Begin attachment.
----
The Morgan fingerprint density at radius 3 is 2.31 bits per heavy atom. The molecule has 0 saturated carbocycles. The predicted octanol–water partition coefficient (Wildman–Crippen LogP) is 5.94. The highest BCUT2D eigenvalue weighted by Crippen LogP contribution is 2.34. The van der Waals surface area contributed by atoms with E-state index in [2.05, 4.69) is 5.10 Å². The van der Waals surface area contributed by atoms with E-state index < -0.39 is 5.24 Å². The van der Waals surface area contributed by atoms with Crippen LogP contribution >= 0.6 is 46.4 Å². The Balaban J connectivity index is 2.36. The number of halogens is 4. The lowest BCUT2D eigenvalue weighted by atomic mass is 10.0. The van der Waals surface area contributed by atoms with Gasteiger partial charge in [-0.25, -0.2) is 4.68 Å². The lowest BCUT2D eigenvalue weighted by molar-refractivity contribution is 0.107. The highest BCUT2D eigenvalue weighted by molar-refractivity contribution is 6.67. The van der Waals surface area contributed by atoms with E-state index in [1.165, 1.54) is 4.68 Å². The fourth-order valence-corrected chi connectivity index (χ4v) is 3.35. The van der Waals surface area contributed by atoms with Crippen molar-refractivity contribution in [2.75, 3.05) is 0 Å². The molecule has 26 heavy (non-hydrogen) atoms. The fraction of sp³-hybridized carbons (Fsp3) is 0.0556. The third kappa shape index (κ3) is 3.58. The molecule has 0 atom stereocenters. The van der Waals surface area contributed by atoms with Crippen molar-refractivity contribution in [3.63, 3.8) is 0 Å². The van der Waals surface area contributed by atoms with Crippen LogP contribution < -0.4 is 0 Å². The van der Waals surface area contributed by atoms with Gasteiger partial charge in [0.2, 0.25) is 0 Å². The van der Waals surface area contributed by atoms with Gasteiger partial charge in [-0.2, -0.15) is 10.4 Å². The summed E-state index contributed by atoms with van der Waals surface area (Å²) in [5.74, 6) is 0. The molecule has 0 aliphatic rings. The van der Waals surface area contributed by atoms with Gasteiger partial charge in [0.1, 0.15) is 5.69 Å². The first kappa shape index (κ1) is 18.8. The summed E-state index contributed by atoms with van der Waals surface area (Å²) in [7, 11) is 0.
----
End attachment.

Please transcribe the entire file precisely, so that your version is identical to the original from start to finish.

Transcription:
The Morgan fingerprint density at radius 3 is 2.31 bits per heavy atom. The molecule has 0 saturated carbocycles. The predicted octanol–water partition coefficient (Wildman–Crippen LogP) is 5.94. The highest BCUT2D eigenvalue weighted by Crippen LogP contribution is 2.34. The van der Waals surface area contributed by atoms with E-state index in [2.05, 4.69) is 5.10 Å². The van der Waals surface area contributed by atoms with E-state index < -0.39 is 5.24 Å². The van der Waals surface area contributed by atoms with Crippen LogP contribution >= 0.6 is 46.4 Å². The Balaban J connectivity index is 2.36. The number of halogens is 4. The lowest BCUT2D eigenvalue weighted by atomic mass is 10.0. The van der Waals surface area contributed by atoms with Gasteiger partial charge in [-0.25, -0.2) is 4.68 Å². The lowest BCUT2D eigenvalue weighted by molar-refractivity contribution is 0.107. The highest BCUT2D eigenvalue weighted by molar-refractivity contribution is 6.67. The van der Waals surface area contributed by atoms with E-state index in [1.165, 1.54) is 4.68 Å². The fourth-order valence-corrected chi connectivity index (χ4v) is 3.35. The van der Waals surface area contributed by atoms with Crippen molar-refractivity contribution in [2.75, 3.05) is 0 Å². The molecule has 26 heavy (non-hydrogen) atoms. The fraction of sp³-hybridized carbons (Fsp3) is 0.0556. The third kappa shape index (κ3) is 3.58. The molecule has 0 atom stereocenters. The van der Waals surface area contributed by atoms with Crippen molar-refractivity contribution in [3.63, 3.8) is 0 Å². The van der Waals surface area contributed by atoms with Crippen LogP contribution < -0.4 is 0 Å². The van der Waals surface area contributed by atoms with Gasteiger partial charge in [0.2, 0.25) is 0 Å². The van der Waals surface area contributed by atoms with Gasteiger partial charge in [-0.2, -0.15) is 10.4 Å². The summed E-state index contributed by atoms with van der Waals surface area (Å²) in [5.74, 6) is 0. The molecule has 0 aliphatic rings. The van der Waals surface area contributed by atoms with Gasteiger partial charge in [0.1, 0.15) is 5.69 Å². The first kappa shape index (κ1) is 18.8. The summed E-state index contributed by atoms with van der Waals surface area (Å²) in [7, 11) is 0.